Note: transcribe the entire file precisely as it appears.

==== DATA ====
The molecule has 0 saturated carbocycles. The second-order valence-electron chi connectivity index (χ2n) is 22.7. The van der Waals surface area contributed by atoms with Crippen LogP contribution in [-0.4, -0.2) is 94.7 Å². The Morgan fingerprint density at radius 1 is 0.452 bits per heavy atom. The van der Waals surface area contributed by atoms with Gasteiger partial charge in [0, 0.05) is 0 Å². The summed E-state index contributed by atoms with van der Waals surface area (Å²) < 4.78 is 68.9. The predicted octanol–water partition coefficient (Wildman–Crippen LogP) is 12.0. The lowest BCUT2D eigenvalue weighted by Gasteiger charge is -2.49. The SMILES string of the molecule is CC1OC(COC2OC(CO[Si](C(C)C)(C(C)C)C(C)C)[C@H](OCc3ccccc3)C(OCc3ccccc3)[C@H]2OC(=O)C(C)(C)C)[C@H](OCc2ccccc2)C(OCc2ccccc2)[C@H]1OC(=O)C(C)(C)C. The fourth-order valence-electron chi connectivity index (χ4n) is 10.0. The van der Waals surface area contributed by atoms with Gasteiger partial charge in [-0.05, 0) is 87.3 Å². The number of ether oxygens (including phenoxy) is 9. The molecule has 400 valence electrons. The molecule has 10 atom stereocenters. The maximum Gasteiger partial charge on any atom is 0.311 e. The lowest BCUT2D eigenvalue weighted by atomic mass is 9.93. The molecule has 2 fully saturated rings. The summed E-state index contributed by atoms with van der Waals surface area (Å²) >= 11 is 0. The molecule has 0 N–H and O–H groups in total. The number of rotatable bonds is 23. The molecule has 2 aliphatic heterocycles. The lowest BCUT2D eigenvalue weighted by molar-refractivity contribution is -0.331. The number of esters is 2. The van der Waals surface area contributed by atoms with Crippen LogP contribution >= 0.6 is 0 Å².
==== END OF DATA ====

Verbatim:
The molecule has 0 saturated carbocycles. The second-order valence-electron chi connectivity index (χ2n) is 22.7. The van der Waals surface area contributed by atoms with Crippen LogP contribution in [-0.4, -0.2) is 94.7 Å². The Morgan fingerprint density at radius 1 is 0.452 bits per heavy atom. The van der Waals surface area contributed by atoms with Gasteiger partial charge in [0, 0.05) is 0 Å². The summed E-state index contributed by atoms with van der Waals surface area (Å²) < 4.78 is 68.9. The predicted octanol–water partition coefficient (Wildman–Crippen LogP) is 12.0. The lowest BCUT2D eigenvalue weighted by Gasteiger charge is -2.49. The SMILES string of the molecule is CC1OC(COC2OC(CO[Si](C(C)C)(C(C)C)C(C)C)[C@H](OCc3ccccc3)C(OCc3ccccc3)[C@H]2OC(=O)C(C)(C)C)[C@H](OCc2ccccc2)C(OCc2ccccc2)[C@H]1OC(=O)C(C)(C)C. The fourth-order valence-electron chi connectivity index (χ4n) is 10.0. The van der Waals surface area contributed by atoms with Gasteiger partial charge in [-0.05, 0) is 87.3 Å². The number of ether oxygens (including phenoxy) is 9. The molecule has 400 valence electrons. The molecule has 10 atom stereocenters. The maximum Gasteiger partial charge on any atom is 0.311 e. The lowest BCUT2D eigenvalue weighted by atomic mass is 9.93. The molecule has 2 fully saturated rings. The summed E-state index contributed by atoms with van der Waals surface area (Å²) >= 11 is 0. The molecule has 0 N–H and O–H groups in total. The number of rotatable bonds is 23. The molecule has 2 aliphatic heterocycles. The lowest BCUT2D eigenvalue weighted by molar-refractivity contribution is -0.331. The number of esters is 2. The van der Waals surface area contributed by atoms with Crippen LogP contribution >= 0.6 is 0 Å².